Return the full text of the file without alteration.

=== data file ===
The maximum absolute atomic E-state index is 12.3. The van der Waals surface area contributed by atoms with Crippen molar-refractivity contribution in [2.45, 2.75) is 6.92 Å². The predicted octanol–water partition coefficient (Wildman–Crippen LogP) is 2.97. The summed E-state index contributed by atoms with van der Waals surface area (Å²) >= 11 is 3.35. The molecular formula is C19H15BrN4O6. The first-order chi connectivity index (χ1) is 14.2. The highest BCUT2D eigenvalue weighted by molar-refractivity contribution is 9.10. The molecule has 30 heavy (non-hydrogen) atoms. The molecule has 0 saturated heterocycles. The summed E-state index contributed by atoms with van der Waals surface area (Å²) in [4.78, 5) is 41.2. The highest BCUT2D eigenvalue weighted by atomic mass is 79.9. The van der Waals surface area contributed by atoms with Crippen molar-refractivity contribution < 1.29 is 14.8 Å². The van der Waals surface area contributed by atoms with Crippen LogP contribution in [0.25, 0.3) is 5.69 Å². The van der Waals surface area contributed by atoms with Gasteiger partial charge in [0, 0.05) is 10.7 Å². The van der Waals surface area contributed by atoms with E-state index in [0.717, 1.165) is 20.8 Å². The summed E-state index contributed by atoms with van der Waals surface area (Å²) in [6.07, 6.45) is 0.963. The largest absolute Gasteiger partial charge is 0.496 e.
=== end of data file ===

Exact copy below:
The maximum absolute atomic E-state index is 12.3. The van der Waals surface area contributed by atoms with Crippen molar-refractivity contribution in [2.45, 2.75) is 6.92 Å². The predicted octanol–water partition coefficient (Wildman–Crippen LogP) is 2.97. The summed E-state index contributed by atoms with van der Waals surface area (Å²) >= 11 is 3.35. The molecular formula is C19H15BrN4O6. The first-order chi connectivity index (χ1) is 14.2. The highest BCUT2D eigenvalue weighted by molar-refractivity contribution is 9.10. The molecule has 30 heavy (non-hydrogen) atoms. The molecule has 0 saturated heterocycles. The summed E-state index contributed by atoms with van der Waals surface area (Å²) in [4.78, 5) is 41.2. The highest BCUT2D eigenvalue weighted by atomic mass is 79.9. The van der Waals surface area contributed by atoms with Crippen molar-refractivity contribution < 1.29 is 14.8 Å². The van der Waals surface area contributed by atoms with Crippen LogP contribution in [0.25, 0.3) is 5.69 Å². The van der Waals surface area contributed by atoms with Gasteiger partial charge in [0, 0.05) is 10.7 Å². The van der Waals surface area contributed by atoms with E-state index in [0.717, 1.165) is 20.8 Å². The summed E-state index contributed by atoms with van der Waals surface area (Å²) in [6.07, 6.45) is 0.963. The largest absolute Gasteiger partial charge is 0.496 e.